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Data Protection Day: which perspectives for the proposed Data Protection Regulation?

On 28th January is celebrated the Data Protection Day. The Data Protection Day stems from the Council of Europe adoption of Convention 108 on the 28 January 1981. Convention 108 was the 1st, and remains the only, legally binding international instrument for data protection.

 

At this occasion, Vice-President Reding intervened at a debate together with EDPS Peter Hustinx and MEP Moraes who has drafted a Parliamentary report on electronic mass surveillance. Reding called for a "Data Protection Compact for Europe".

 

The fact is that time is running against Reding. Two years after the European Commission proposed its reform to the European Union legal framework for Data Protection, things seem blocked and chances that this framework goes out as Reding once imagined are lower and lower.

 

All stakeholders (Legislators, Data Protection Authorities, industry and citizens) agreed, and still agree, on the need to reform the current framework. There is less consensus, or no consensus at all, on how this reform should be.

 

Industry put many hopes in this reform. The main outcome was supposed to achieve the right balance between innovation and the protection of fundamental rights and in particular the right to the protection of personal data. For industry across all economic sectors, the review had to result in a technologically neutral, future-proof, user-centric privacy framework, supporting innovation in information use, technology and business models and empowering users to become aware of and manage their privacy.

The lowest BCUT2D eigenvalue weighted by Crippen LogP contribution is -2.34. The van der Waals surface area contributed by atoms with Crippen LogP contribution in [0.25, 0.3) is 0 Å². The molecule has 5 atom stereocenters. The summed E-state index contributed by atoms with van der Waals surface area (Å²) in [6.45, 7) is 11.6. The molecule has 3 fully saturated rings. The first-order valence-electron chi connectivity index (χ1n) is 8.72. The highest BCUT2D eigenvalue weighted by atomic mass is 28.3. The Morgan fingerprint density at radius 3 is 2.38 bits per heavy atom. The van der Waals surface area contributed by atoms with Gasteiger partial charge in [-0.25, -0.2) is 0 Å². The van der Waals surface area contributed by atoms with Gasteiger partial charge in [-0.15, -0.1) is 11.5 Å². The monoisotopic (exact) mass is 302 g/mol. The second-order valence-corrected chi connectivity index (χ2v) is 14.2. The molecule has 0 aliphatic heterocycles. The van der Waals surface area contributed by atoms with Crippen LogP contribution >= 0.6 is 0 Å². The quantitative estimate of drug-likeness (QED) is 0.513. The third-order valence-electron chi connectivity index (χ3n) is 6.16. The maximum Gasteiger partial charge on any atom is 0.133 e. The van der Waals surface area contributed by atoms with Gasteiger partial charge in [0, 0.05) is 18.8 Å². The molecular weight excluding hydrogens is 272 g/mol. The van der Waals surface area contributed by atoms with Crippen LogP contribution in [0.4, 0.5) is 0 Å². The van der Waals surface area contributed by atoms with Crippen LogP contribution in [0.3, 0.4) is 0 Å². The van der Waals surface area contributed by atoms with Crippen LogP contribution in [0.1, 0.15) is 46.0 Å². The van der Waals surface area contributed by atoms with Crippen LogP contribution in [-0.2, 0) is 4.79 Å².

For policy makers, this reform was also the occasion to update an obsolete set of rules on Data Protection that dated back to 1995 - when Internet was just coming onto the horizon- in order to establish a renewed legal framework that meets the needs and demands raised by the new digital environment and which serves as a reference in the international arena.

 

For Telefónica, the proposed Regulation would imply more harmonization throughout the European Union. However, more harmonization implies less room for manoeuvre for Member States and this is something for what member States are very jealous.

 

Germany does not want that Brussels regulates a Fundamental Right, and especially as regards the public sector, which should be kept out of the scope of the Regulation, according to the German position. UK does not want that Brussels goes so much into detail as how companies have to conduct their businesses.

 

Despite the ambitious proposed reform, the whole exercise could finish as the non-nata European Constitution, if Member States are not convinced about the benefits such a reform would bring. After all, they are the law makers (together with the Parliament). The Regulation could turn out into a Directive, without covering the public sector, thus leaving margin for manoeuvre for the transposition at national level.

 

After two years of discussion on the proposed legislation, the question remains if the Commission will be able to convince Member States of the benefits of the proposed rules or if national interests will remain above all. In any case, industry will always need harmonization and common sense, large doses of common sense.

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Chema Alonso

Chief Data Officer, Telefonica.